Citing the glaring gaps between his sometimes encouraging rhetoric and the realities of his fossil fuel-laden policies, eighteen environmental, environmental justice, and public health advocacy organizations have written a pointed letter (pdf) to President Obama slamming his "all of the above" energy strategy as a "compromised" approach that "future generations can't afford."
The coalition behind the letter—which includes the Sierra Club, Friends of the Earth, NRDC, the Energy Action Coalition and others—is upset that Obama voices concern about climate change in lofty speeches and with compelling promises even as he oversees the most dramatic push in oil and gas extraction in a generation, continuing an aggressive fossil fuel expansion despite what the climate science is saying about the urgent need to dramatically cut carbon emissions.
“You can’t have it both ways,” said Sierra Club's executive director Michael Brune in an interview with the Washington Post, which received advanced notice of the letter that was sent to the White House on Thursday.
"In the coming months your administration will be making key decisions regarding fossil fuel development -- including the Keystone XL pipeline, fracking on public lands, and drilling in the Arctic ocean -- that will either set us on a path to achieve the clean energy future we all envision or will significantly exacerbate the problem of carbon pollution."
From the letter:
We believe that continued reliance on an “all of the above” energy strategy would be fundamentally at odds with your goal of cutting carbon pollution and would undermine our nation’s capacity to respond to the threat of climate disruption. With record-high atmospheric carbon concentrations and the rising threat of extreme heat, drought, wildfires and super storms, America’s energy policies must reduce our dependence on fossil fuels, not simply reduce our dependence on foreign oil.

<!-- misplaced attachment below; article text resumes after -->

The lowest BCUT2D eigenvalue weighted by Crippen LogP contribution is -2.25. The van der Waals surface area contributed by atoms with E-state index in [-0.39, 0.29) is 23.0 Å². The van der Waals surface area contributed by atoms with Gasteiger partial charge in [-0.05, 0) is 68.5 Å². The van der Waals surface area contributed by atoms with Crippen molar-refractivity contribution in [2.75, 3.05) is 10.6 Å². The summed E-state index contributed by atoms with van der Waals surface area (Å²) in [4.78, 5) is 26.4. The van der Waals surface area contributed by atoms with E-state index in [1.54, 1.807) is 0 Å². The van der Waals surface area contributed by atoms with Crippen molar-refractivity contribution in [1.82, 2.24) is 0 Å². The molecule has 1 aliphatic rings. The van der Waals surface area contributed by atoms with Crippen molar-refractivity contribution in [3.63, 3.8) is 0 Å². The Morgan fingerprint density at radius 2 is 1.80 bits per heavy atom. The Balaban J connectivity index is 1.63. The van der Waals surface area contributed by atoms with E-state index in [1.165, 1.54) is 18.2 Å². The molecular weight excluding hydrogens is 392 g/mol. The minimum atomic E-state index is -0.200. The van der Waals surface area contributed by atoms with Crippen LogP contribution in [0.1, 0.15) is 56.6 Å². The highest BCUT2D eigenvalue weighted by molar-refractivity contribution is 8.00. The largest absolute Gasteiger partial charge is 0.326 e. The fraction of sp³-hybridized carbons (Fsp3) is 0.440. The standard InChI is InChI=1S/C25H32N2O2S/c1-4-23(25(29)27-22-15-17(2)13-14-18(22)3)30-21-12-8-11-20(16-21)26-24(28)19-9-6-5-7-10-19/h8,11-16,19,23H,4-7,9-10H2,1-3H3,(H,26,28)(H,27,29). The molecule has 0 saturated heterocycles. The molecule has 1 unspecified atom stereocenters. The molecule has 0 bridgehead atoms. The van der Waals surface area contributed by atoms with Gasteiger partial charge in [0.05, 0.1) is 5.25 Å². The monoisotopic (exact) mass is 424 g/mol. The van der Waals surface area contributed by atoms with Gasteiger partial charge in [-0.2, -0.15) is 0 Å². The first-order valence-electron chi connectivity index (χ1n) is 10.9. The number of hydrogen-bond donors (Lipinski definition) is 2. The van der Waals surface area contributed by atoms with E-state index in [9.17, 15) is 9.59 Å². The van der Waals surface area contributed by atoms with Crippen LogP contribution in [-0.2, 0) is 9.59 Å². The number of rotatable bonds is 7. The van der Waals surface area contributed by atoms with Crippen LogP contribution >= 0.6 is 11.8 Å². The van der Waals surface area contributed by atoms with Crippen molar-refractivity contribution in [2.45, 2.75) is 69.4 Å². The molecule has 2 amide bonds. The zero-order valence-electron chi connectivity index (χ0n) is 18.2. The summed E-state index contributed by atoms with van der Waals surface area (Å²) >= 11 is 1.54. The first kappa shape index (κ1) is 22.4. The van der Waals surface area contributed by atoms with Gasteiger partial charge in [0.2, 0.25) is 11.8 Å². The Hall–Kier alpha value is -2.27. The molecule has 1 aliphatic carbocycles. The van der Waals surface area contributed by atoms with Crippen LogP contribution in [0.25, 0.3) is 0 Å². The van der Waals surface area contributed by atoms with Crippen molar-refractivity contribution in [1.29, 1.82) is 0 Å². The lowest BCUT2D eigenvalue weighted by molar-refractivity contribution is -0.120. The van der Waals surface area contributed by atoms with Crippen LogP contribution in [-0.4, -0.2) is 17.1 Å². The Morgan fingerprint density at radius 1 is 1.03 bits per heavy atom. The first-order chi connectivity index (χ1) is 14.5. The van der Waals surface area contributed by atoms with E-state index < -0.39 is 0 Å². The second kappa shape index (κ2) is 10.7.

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As the Post reports:
The criticism came on the same day that the fossil-fuel industry and its congressional allies began separate efforts to challenge the administration’s environmental policies. That suggests that the White House will have to marshal additional resources to defend the work it is already doing to address climate change.
The American Petroleum Institute announced a new advertising and electoral campaign that will promote domestic oil and gas production. At the same time, Senate Minority Leader Mitch McConnell (R-Ky.) asked the Government Accountability Office to determine whether the Senate can use the Congressional Review Act to reverse a proposed rule to limit carbon emissions from new power plants.
Though President Obama has yet to make a final decision on approval of the contoversial Keystone XL pipeline, the green groups applauded his previous comments on the project when he said the climate impact of the tar sands pipeline would be a key aspect of the overall determination. The groups want to see that standard now applied to all fossil fuel related projects in the country.
"We believe that a climate impact lens should be applied to all decisions regarding new fossil fuel development," the letter continues, urging Obama to replace his focus on coal, gas, oil, and nuclear development with a new paradigm that champions “carbon-reducing clean energy” strategies.
In the coming months your administration will be making key decisions regarding fossil fuel development -- including the Keystone XL pipeline, fracking on public lands, and drilling in the Arctic ocean -- that will either set us on a path to achieve the clean energy future we all envision or will significantly exacerbate the problem of carbon pollution. We urge you to make climate impacts and emission increases critical considerations in each of these decisions.